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In the first meeting of my creative writing class, the instructor ripped pages from the most recent issue of the National Enquirer and distributed those tear sheets to me and my classmates at random. From those tear sheets we were supposed to use snippets from the articles to create found poetry.
I ended up with parts of stories about Bill giving Hillary weight loss advice, OJ’s daughter considering visiting him in jail, an overweight couple who lost an enormous amount of weight together, a woman who stabbed her husband multiple times, and Chelsea Clinton’s newlywed blues. This was my on-the-fly piece:
While she was criss-crossing the globe—shattering glass ceilings and walking on sunshine—he was at home, racing on treadmills and Stairclimbers.
The honeymoon was already over.
“Trophy husband” sounded good in theory; he just never realized the masculine version of “barefoot and pregnant” was “rock-hard abs and an obsession with the Juicer.”
He was mocked in public for his place. He just knew it.
She doesn’t make all the decisions. Just the ones that count.
I’m fond of saying I have more degrees than a pot of boiling water, although that’s not really true (no matter what temperature scale you use). That said, I am really good at going to school, and I kind of love it. Today I was filling out the education portion of my new Facebook profile, and I remembered that I never technically graduated high school.
I was really busy in high school…with extracurricular activities. In fact, I was so busy with three kinds of band and two kinds of choir and two publications (but absolutely no sports whatsoever) that I couldn’t fit all my academic classes into the regular school day.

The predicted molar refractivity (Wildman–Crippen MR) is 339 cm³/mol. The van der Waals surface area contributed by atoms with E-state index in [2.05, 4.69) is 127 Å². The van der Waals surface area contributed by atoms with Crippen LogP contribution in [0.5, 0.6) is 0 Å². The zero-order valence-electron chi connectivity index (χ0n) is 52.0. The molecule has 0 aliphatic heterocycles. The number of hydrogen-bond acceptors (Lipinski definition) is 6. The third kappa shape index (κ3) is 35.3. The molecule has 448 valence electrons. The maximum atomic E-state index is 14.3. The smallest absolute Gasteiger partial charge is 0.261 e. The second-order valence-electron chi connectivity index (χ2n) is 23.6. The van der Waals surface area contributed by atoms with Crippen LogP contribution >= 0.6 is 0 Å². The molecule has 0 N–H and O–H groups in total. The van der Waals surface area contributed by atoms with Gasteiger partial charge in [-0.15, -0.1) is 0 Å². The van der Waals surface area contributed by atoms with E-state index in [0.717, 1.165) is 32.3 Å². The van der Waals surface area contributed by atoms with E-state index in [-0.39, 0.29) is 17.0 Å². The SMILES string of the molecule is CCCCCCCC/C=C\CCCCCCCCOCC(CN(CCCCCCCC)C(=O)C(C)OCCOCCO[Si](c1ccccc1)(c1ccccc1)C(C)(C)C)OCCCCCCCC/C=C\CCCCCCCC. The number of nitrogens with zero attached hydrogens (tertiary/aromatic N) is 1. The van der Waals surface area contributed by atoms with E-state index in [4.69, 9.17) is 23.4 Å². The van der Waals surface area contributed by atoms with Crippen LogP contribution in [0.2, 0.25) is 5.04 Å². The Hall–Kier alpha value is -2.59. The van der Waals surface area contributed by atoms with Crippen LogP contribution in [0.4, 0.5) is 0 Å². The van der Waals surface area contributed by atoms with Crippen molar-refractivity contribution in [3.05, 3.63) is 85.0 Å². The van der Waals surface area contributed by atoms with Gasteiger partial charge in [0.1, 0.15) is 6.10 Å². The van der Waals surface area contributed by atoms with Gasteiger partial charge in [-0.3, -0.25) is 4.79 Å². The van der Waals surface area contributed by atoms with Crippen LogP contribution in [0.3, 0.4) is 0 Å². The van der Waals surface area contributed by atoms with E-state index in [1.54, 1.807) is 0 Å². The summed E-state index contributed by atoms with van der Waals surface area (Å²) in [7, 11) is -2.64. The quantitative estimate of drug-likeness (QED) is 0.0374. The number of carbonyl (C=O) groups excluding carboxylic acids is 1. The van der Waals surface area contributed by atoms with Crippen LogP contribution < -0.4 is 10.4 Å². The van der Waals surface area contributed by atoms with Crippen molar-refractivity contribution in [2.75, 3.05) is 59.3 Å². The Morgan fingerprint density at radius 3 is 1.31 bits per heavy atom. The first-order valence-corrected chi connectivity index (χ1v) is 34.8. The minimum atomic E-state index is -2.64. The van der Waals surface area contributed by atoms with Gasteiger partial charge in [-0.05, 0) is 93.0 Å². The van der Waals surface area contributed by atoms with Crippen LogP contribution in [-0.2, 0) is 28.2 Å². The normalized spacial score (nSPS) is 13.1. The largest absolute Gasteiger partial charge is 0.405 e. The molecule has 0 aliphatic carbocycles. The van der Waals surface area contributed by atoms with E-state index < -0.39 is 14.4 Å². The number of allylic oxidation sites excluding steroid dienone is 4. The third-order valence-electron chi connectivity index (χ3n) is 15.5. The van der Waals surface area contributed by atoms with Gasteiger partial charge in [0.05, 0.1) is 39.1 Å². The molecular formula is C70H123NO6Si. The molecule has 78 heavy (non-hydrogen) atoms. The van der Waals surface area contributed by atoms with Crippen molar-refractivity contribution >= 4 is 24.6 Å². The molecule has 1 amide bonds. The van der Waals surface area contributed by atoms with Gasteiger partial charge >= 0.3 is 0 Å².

But because pretty much all the academic classes I did take were advanced placement or college level, the guidance counselor let me fulfill my last math class via a correspondence course. In fact, I took the paperwork in one day to show her I’d enrolled in it, and she promptly wrote it down on my transcript as completed—even though I hadn’t cracked the spine on the book.
I did do a few lessons, but come on: it was math. Eventually I realized the guidance counselor would never know the difference, and it was already on my transcript as a done deal. That was enough for me.
So despite my not, strictly speaking, having enough academic credits to graduate, I still came out at the top of my class. Because of that, I was invited to attend a special event the Clintons hosted at the Governor’s Mansion for that year’s high school valedictorians. At the time I didn’t think much about it. Arkansas is a small state, and I’ve met each of the Clintons several times; once I even played in a band wherein Bill sat in and shared his smooth sax sounds.
In retrospect, though, it was a pretty sweet deal. It was May 1992, and it was the last time I’d see either of the Clintons in person. Six months later, the nation would elect him as its president.
Frank Bonner, best known for his four seasons on WKRP in Cincinnati, attended the event as well. While I was busy schmoozing with the next leader of the free world, my daddy was chatting up Herb Tarlek about the state of Razorback athletics at the University of Arkansas. Good to know he had his priorities straight.
In retrospect, I suppose it’s fitting that over the years I’ve lost my diplomas from high school as well as three universities; after all, I never technically earned the first.
Last month my roommate kept her four-year-old grandson (Brayden) so her daughter (Shawn) could go out to celebrate passing passing the nursing boards. I went to bed relatively early (for me, anyway) because I had a dress rehearsal the following afternoon.
Brayden slept in the extra bedroom, so I wasn’t terribly surprised when I heard my door open around 6 a.m. and “felt” someone padding around my room; after all, he was just a disoriented kid in a strange house. But then he crawled into bed with me, and I got a little weirded out because I sleep naked. When I rolled over to look at him, his mother was staring me in the face.
“I’m just going to put some clothes on now,” I squeaked, and then I felt around on the floor until I found my pajamas (Thank goodness I have a platform bed just inches off the floor.), shimmied into them under the covers, and went back to sleep.